The ultimate and declared goal of fundamentalists has been to establish an Islamic Caliphate and to enforce Sharia law by force,” said Maryam Rajavi in the testimony she submitted to a House Foreign Affairs subcommittee hearing on Wednesday. “This objective is the common denominator and the focal point of all variants of Islamic fundamentalism whether Sunni or Shiite, which render their differences secondary in light of such commonality of purpose.”
Maryan Rajavi the president of the National Council of Resistance of Iran, a coalition that includes the People’s Mojahedin Organization of Iran (PMOI/MEK) was invited to speak in the Subcommittee on Terrorism, Nonproliferation and Trade on the basis of her expertise regarding Islamic fundamentalism, stemming from her organization’s 36-year fight against the clerical regime in Iran.
The hearing was titled “ISIS: Defining the Enemy,” and Rajavi’s testimony largely focused on arguing that the defeat of Sunni extremists in Iraq and Syria would depend upon first confronting the Shiite extremists who rule Iran and are extending their influence into those other theaters of sectarian conflict.
Rajavi presented this as both a policy imperative and a moral imperative. In the first place, she stated that the Iranian regime constituted the first imperial Islamist movement and an example to all of its followers.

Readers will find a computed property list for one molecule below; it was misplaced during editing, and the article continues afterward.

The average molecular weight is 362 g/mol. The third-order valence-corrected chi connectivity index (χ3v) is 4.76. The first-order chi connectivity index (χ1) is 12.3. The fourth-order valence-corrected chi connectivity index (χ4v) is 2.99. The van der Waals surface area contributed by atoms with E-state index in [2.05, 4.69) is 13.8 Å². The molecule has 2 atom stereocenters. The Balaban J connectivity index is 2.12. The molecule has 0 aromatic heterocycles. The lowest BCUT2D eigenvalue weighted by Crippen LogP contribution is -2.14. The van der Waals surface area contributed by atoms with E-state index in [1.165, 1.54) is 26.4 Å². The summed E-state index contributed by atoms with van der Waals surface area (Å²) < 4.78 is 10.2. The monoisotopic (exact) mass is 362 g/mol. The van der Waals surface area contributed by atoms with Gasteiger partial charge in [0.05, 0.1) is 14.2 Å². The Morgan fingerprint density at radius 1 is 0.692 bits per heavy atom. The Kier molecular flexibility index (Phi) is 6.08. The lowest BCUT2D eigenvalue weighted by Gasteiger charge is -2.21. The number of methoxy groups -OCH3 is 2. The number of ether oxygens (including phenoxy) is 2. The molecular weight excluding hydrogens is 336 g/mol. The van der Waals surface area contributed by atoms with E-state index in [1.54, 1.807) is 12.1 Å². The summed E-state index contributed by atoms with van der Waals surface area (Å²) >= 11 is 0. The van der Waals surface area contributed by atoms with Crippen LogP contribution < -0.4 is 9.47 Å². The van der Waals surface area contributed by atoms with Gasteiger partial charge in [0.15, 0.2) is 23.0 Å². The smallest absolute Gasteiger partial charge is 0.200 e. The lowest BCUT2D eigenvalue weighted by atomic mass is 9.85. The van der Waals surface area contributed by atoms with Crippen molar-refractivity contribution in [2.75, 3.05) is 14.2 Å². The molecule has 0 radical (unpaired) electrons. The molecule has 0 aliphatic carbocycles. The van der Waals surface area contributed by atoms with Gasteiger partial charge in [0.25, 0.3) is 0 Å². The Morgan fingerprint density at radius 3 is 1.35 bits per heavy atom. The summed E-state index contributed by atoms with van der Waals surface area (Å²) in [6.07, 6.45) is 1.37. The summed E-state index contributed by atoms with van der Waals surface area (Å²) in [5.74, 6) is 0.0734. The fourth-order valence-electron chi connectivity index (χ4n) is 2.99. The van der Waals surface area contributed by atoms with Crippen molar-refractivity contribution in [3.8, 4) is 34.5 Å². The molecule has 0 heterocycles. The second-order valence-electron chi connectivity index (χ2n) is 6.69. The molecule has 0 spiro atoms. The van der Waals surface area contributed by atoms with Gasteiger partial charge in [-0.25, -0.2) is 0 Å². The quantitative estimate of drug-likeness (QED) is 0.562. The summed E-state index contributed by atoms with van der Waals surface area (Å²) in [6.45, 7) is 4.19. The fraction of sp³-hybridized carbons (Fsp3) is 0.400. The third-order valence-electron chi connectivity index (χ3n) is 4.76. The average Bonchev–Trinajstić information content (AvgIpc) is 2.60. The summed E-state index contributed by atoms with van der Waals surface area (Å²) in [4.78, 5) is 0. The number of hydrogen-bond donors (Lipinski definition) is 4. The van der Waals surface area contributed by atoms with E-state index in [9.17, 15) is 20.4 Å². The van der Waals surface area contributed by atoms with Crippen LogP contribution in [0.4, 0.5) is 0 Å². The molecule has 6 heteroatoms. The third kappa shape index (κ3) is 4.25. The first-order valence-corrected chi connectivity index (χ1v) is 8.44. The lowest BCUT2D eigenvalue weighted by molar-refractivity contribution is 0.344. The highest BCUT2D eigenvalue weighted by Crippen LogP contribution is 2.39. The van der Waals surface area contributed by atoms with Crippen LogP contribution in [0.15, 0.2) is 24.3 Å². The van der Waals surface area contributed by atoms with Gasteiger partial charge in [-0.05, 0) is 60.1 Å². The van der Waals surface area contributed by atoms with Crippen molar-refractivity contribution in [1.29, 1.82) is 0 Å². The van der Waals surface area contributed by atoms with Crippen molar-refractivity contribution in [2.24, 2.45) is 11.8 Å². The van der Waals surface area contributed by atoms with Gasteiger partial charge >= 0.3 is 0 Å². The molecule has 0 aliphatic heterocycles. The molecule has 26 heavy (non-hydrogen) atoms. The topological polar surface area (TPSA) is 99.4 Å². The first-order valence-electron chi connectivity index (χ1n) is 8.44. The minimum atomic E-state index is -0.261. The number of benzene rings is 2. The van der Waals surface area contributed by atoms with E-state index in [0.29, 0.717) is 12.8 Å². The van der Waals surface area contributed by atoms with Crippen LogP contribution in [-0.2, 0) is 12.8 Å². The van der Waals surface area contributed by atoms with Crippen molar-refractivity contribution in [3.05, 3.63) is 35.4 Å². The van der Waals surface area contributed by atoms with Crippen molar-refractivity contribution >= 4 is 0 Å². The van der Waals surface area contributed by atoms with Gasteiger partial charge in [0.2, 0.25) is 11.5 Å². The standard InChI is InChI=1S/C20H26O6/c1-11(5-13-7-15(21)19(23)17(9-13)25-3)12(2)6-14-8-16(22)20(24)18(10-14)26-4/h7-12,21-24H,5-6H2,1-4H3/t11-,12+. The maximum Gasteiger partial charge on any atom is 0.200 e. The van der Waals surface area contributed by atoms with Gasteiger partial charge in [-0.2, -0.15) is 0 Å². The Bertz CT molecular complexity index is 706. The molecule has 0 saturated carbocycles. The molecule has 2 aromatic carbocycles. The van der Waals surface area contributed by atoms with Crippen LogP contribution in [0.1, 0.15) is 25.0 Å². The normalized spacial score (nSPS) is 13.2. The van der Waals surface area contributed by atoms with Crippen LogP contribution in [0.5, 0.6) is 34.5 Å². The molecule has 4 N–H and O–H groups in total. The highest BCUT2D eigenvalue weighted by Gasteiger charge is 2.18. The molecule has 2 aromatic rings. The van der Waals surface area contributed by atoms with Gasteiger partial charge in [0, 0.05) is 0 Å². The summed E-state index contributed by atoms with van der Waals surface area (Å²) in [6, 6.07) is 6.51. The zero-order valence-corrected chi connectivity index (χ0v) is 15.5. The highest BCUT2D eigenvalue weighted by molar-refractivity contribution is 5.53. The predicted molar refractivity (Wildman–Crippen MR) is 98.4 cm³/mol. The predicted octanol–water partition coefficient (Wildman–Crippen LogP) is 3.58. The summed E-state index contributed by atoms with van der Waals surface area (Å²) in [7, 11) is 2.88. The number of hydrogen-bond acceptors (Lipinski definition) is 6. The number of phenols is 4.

“It was only through the existence of the velayat-e faqih regime in Iran,” said Rajavi’s submitted remarks, referring to the absolute rule of clerics, “that Islamic fundamentalism morphed into a new global threat… Conversely, the collapse of this epicenter leads to the isolation and defeat of this ominous threat across the globe, rendering it ineffectual.”
In the second place, Rajavi pointed out that the human rights abuses by Iran and its proxies are representative of the same brutality exhibited by newer fundamentalist groups like ISIS: “From day one, the regime resorted to killings, torture and daily executions, coupled with stoning, eye-gouging and limb amputation, which have continued to this date.”
Rajavi’s remarks also paralleled the conclusions numerous Western analysts in pointing out that the influence of the Iranian regime in Iraq and Syria has amplified sectarian conflict and has greatly contributed to recruitment for ISIS.
“If it were not for the Iranian regime’s domination of Iraq, the sectarian policies of its puppet prime minister Nuri al-Maliki and the massacre committed against the Sunni population in Iraq, and if it were not for the slaughter of 250,000 people in Syria by the Assad regime and the Iranian regime’s Quds Force, ISIS would have never been able to find such a fertile breeding ground for its emergence and expansion,” she said in her written testimony.
The need for international support of moderate movements in the Middle East was a major theme of Rajavi’s testimony. Among a series of practical steps that she said the West could take to defeat Islamic extremism the resistance leader named empowerment of “the true, democratic and tolerate Islam to counter fundamentalist interpretations.”